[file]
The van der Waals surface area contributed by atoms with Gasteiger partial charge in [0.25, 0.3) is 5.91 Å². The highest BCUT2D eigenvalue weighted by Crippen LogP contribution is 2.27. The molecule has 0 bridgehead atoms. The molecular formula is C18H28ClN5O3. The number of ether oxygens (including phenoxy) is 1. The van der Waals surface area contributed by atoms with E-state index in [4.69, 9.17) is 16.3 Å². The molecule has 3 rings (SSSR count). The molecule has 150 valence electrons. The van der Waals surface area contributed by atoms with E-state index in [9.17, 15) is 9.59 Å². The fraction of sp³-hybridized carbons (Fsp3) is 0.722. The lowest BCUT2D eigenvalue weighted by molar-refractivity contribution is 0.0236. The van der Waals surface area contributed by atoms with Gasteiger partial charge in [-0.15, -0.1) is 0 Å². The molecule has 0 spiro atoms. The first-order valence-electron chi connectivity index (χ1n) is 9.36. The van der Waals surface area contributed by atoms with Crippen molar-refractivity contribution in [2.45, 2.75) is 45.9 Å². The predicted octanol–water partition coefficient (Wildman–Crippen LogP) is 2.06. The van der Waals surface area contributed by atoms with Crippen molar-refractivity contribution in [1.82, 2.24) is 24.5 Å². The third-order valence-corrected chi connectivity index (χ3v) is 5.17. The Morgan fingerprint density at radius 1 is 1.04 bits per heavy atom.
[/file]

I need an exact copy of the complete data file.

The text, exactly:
The van der Waals surface area contributed by atoms with Gasteiger partial charge in [0.25, 0.3) is 5.91 Å². The highest BCUT2D eigenvalue weighted by Crippen LogP contribution is 2.27. The molecule has 0 bridgehead atoms. The molecular formula is C18H28ClN5O3. The number of ether oxygens (including phenoxy) is 1. The van der Waals surface area contributed by atoms with E-state index in [4.69, 9.17) is 16.3 Å². The molecule has 3 rings (SSSR count). The molecule has 150 valence electrons. The van der Waals surface area contributed by atoms with E-state index in [9.17, 15) is 9.59 Å². The fraction of sp³-hybridized carbons (Fsp3) is 0.722. The lowest BCUT2D eigenvalue weighted by molar-refractivity contribution is 0.0236. The van der Waals surface area contributed by atoms with Gasteiger partial charge in [-0.15, -0.1) is 0 Å². The molecule has 0 spiro atoms. The first-order valence-electron chi connectivity index (χ1n) is 9.36. The van der Waals surface area contributed by atoms with Crippen molar-refractivity contribution in [2.45, 2.75) is 45.9 Å². The predicted octanol–water partition coefficient (Wildman–Crippen LogP) is 2.06. The van der Waals surface area contributed by atoms with Crippen molar-refractivity contribution in [1.82, 2.24) is 24.5 Å². The third-order valence-corrected chi connectivity index (χ3v) is 5.17. The Morgan fingerprint density at radius 1 is 1.04 bits per heavy atom.